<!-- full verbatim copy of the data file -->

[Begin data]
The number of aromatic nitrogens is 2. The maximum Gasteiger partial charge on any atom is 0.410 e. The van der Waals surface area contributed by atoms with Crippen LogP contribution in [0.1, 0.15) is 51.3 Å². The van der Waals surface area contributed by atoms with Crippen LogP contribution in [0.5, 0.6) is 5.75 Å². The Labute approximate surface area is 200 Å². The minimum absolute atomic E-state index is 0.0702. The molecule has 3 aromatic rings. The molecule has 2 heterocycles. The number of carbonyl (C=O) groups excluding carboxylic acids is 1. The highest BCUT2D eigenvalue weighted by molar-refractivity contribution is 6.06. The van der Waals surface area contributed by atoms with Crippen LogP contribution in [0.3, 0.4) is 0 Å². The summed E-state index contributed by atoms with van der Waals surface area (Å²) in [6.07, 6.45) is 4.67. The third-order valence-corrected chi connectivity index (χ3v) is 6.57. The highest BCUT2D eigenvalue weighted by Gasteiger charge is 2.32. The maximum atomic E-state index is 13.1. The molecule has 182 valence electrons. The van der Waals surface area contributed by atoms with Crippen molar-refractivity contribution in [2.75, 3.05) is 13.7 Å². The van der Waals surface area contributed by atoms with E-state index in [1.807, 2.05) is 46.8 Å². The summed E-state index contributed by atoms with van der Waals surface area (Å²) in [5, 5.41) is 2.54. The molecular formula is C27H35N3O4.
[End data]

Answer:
The number of aromatic nitrogens is 2. The maximum Gasteiger partial charge on any atom is 0.410 e. The van der Waals surface area contributed by atoms with Crippen LogP contribution in [0.1, 0.15) is 51.3 Å². The van der Waals surface area contributed by atoms with Crippen LogP contribution in [0.5, 0.6) is 5.75 Å². The Labute approximate surface area is 200 Å². The minimum absolute atomic E-state index is 0.0702. The molecule has 3 aromatic rings. The molecule has 2 heterocycles. The number of carbonyl (C=O) groups excluding carboxylic acids is 1. The highest BCUT2D eigenvalue weighted by molar-refractivity contribution is 6.06. The van der Waals surface area contributed by atoms with Crippen LogP contribution in [0.3, 0.4) is 0 Å². The summed E-state index contributed by atoms with van der Waals surface area (Å²) in [6.07, 6.45) is 4.67. The third-order valence-corrected chi connectivity index (χ3v) is 6.57. The highest BCUT2D eigenvalue weighted by Gasteiger charge is 2.32. The maximum atomic E-state index is 13.1. The molecule has 182 valence electrons. The van der Waals surface area contributed by atoms with Crippen molar-refractivity contribution in [2.75, 3.05) is 13.7 Å². The van der Waals surface area contributed by atoms with E-state index in [1.807, 2.05) is 46.8 Å². The summed E-state index contributed by atoms with van der Waals surface area (Å²) in [5, 5.41) is 2.54. The molecular formula is C27H35N3O4.